Often called skin beetles, carpet beetles or flesh-eating beetles, Dermestid beetles, from the family Dermestidae, are commonly used to safely clean bones. Consuming the tissue of a carcass, they leave behind a relatively untouched skeleton.
There are other methods of removing dead tissue from bones, such as applying chemicals and heat. However, these methods can degrade the bones, potentially damaging important structures. Museum curators, wildlife law enforcement and other officials use Dermestid beetles to clean bones.
Thorvald Holmes, the collections manager at HSU’s Vertebrate Museum, believes the Dermestid beetles are the best way to remove the tissues.
“Anybody that doesn’t have their head in their armpit knows bugs are the way to go,” Holmes said. “They’re better than any other organism at taking off tissues.”
“They’re the best way,” HSU curator of the Wildlife Museum Tamar Danufsky said.
Dermestid beetles are efficient workers. The beetles and their larvae are small enough to wriggle their way inside the smallest of skulls to find tissues that other animals can’t.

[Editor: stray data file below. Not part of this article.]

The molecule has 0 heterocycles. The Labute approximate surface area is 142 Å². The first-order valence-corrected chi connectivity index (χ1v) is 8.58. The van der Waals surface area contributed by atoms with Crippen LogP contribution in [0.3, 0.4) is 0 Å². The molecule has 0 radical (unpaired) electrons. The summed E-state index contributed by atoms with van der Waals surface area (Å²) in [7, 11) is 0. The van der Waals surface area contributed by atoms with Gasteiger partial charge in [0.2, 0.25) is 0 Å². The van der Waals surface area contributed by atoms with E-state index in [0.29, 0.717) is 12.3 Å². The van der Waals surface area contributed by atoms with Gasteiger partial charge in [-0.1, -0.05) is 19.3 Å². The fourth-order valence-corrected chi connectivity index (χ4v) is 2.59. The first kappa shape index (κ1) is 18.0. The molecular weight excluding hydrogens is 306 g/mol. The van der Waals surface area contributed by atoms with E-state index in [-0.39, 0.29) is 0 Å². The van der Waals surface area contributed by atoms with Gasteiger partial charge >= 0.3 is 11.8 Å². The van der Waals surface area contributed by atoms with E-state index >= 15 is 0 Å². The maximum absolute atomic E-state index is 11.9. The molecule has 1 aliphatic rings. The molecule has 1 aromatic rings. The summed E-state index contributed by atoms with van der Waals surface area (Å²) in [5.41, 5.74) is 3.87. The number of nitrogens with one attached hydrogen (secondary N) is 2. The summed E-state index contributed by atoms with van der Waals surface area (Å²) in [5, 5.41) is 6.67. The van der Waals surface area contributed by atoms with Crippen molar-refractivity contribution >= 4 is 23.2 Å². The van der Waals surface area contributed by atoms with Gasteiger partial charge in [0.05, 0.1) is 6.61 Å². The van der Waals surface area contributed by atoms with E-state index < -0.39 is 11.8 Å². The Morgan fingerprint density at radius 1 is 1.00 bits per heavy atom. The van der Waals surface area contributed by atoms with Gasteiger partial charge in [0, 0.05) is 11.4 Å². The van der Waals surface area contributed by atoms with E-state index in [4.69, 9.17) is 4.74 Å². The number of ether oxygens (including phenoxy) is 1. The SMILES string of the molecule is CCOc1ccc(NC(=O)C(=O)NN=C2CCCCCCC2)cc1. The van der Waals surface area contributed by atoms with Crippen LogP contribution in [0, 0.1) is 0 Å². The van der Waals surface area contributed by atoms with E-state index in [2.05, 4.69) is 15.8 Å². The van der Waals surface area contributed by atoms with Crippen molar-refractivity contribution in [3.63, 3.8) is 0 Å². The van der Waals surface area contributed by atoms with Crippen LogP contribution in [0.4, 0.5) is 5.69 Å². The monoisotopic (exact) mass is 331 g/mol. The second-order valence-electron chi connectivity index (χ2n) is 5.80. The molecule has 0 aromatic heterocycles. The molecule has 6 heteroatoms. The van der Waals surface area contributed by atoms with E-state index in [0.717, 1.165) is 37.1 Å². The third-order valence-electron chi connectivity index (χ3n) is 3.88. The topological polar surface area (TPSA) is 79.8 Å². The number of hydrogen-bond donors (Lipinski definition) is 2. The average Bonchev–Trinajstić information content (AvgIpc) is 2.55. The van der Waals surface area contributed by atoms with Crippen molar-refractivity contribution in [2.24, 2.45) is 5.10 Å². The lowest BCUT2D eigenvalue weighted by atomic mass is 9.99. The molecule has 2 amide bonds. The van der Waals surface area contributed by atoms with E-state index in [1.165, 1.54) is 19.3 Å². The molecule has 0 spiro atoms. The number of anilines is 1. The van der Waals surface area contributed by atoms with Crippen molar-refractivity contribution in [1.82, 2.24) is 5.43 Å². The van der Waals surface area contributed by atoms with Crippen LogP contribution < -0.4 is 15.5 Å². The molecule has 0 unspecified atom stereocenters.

“They work best on small bones,” Danufsky said.
If the colony is large enough, they can easily feast their way through the tissues of a mouse in just a day. However, caution is advised. If the specimen is left in for too long, the beetles won’t hesitate to devour the rest of it.
“You have to periodically check in on them,” Holmes said. “They will eat everything.”
Along with their voracious appetite, they have a variety of particular behaviors that keep maintaining a colony a challenge.
“They have a lot of rules,” Holmes said. “They don’t like it too cold, they don’t like it too hot or dry.”
Angela Jones, an HSU graduate, has experience maintaining a Dermestid beetle colony.
“Spiders are the enemy,” Jones said. “We do daily checks to make sure there are no predators. They will decimate the colony.”
Any of these issues could cause the colony to crash, but if you know what you are doing, they can easily be cared for.
“They’re fairly easy to take care of though,” Jones said. “We just make sure the temperature and humidity is at a constant and they’re good to go.”
Linh Pham: I enjoyed the read! I wonder if setting up wildlife cameras to capture images of nighttime rabbit raids on the Elymus would be a reasonable way to test the secondary hypothesis. I bet the grad students would have to camp out to make sure the cameras did not get stolen, though!